The Bombay Quadrangular used to be India’s premier domestic tournament in the era preceding Ranji Trophy. However, there arose confusion in 1937-38: which teams would Indians who did not belong to the three major cricket-playing communities — Hindus, Muslims and Parsees — play for? Should there not be a fifth team?
Of course, there was a team of Europeans, consisting almost entirely of Christians, but they were European Christians. Indian Christians, along with Sikhs, Buddhists and Jains, needed their own team. Thus a fifth team — The Rest — was created, enabling Vijay Samuel Hazare to join in the run-fest in Indian domestic cricket in the early 1940s.
Hazare later became the first Christian to play Test cricket for India. Then there was Kripal Singh, a Sikh, who switched religion during his career to become a Christian. Kripal had played Test cricket alongside Chandu Borde, another Christian, but it is not clear whether they played together after Kripal’s conversion. Whether that is under speculation, there is no doubt that two Christians — Stuart Binny and Varun Aaron — played together in the 2014 Test at The Oval.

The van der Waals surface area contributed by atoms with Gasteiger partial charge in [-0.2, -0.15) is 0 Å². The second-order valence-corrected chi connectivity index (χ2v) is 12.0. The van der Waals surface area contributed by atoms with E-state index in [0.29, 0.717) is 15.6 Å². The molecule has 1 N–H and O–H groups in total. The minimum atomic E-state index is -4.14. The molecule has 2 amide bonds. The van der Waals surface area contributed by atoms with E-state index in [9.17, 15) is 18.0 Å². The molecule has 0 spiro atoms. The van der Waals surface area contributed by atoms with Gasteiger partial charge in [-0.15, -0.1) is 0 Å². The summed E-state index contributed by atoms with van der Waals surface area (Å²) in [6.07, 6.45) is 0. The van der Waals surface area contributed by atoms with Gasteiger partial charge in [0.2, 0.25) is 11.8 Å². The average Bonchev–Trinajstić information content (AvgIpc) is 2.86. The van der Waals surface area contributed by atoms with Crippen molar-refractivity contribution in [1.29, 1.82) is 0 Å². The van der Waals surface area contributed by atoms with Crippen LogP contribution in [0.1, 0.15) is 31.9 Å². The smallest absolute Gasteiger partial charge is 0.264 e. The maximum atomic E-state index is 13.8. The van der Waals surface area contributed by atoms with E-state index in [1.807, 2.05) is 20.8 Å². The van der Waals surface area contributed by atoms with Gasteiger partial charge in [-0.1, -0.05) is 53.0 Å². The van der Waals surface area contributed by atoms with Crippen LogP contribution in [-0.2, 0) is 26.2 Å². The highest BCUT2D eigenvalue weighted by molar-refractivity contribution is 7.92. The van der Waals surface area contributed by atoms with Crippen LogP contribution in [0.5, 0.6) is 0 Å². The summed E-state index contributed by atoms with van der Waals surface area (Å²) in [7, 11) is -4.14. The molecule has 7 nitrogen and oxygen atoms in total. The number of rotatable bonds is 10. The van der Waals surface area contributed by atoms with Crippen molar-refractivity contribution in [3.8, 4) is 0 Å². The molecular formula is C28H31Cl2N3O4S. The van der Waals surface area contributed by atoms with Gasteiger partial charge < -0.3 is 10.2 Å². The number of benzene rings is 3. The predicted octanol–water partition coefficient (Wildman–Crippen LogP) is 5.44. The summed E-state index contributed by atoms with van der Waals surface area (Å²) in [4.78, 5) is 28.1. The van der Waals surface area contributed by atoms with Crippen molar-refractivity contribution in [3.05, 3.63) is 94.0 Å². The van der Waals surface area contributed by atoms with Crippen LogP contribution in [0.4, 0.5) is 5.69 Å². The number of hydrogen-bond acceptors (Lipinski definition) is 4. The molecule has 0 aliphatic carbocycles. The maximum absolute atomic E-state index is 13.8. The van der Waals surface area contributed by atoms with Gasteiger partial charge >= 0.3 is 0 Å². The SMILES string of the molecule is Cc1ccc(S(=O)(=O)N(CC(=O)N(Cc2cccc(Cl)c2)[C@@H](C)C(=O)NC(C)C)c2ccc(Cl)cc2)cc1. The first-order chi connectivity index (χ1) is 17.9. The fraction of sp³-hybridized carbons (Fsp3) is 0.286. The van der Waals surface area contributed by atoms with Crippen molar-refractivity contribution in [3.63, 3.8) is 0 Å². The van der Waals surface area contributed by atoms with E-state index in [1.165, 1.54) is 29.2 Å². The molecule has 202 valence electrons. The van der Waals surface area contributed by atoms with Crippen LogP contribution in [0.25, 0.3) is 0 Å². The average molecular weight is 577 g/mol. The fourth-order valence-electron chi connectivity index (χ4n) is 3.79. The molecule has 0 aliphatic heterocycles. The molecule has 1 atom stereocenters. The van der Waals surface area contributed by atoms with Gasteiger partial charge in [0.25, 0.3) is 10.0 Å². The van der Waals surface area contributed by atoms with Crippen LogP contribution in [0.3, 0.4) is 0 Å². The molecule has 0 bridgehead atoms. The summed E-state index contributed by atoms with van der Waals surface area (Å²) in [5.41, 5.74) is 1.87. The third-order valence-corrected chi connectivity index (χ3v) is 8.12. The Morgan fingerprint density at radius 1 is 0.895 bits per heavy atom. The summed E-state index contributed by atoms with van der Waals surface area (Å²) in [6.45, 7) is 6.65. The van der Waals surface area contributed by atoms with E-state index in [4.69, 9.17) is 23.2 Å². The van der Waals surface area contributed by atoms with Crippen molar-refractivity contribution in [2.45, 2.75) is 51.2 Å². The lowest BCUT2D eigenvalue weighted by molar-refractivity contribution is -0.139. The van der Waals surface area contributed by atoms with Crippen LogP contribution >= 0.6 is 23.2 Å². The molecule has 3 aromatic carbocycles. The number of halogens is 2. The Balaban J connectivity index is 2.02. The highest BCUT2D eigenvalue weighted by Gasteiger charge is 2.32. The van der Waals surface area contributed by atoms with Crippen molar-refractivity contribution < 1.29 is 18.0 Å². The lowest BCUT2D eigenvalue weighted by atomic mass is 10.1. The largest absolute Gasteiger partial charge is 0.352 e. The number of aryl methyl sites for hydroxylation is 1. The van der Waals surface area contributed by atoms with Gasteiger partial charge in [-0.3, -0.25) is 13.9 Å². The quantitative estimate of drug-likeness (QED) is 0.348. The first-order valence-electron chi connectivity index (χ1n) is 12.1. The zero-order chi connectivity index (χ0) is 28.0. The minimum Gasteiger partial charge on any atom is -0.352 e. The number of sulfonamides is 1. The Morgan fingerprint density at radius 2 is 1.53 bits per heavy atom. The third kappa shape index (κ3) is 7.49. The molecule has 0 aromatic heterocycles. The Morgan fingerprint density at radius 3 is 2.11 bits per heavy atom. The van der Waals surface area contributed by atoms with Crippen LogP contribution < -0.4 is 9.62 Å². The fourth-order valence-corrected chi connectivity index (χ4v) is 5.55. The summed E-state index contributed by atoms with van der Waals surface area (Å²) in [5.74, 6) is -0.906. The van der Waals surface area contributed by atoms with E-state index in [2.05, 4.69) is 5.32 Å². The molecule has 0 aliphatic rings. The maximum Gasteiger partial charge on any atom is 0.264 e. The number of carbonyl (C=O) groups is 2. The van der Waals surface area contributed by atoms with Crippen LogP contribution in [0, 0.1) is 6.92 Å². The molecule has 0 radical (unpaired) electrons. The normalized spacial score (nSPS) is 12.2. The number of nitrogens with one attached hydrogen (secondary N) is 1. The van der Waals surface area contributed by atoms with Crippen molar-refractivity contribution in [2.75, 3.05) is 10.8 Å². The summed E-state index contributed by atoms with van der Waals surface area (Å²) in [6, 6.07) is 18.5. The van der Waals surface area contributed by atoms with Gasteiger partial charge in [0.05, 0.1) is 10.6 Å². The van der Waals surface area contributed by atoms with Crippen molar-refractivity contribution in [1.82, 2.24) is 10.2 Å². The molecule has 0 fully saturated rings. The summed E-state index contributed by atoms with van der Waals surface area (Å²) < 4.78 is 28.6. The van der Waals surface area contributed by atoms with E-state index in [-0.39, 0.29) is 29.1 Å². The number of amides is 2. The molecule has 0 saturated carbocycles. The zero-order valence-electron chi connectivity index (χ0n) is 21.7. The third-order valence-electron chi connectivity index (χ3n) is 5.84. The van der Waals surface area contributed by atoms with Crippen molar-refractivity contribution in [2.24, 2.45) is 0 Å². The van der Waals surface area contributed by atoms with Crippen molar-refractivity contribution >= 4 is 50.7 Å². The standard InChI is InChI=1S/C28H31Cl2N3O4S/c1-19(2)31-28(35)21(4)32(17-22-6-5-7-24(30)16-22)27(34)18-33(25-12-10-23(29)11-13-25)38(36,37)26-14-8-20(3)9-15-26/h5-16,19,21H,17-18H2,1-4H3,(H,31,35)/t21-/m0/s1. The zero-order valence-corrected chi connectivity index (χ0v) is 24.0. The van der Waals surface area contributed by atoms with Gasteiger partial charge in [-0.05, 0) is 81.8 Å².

After Hindus, Muslims and Sikhs, the Christians form the fourth XI.
Making a Christian XI was not easy. In fact, it made me look up the limited-overs sides as well. Some of the men selected here have represented India in only ODIs and/or T20Is.
Please note that the purpose of this article is not to hurt any religious sentiment.
Roger Binny, Robin Uthappa (wk), Vijay Hazare (c), Chandu Borde, Jacob Martin, Stuart Binny, Noel David, Tinu Yohannan, Robin Singh Jr, David Johnson, Varun Aaron, Connor Williams (sub).
Uthappa, Martin and David have played only limited-overs cricket for India.
Williams has played only an unofficial Test.
I have left out Kripal intentionally.
(A New Delhi-based cricket author and historian, Gulu Ezekielis the author of a dozen sports books including best-selling biographies of Sachin Tendulkar, Sourav Ganguly and MS Dhoni. Formerly sports editor at Asian Age, NDTV and india.com)
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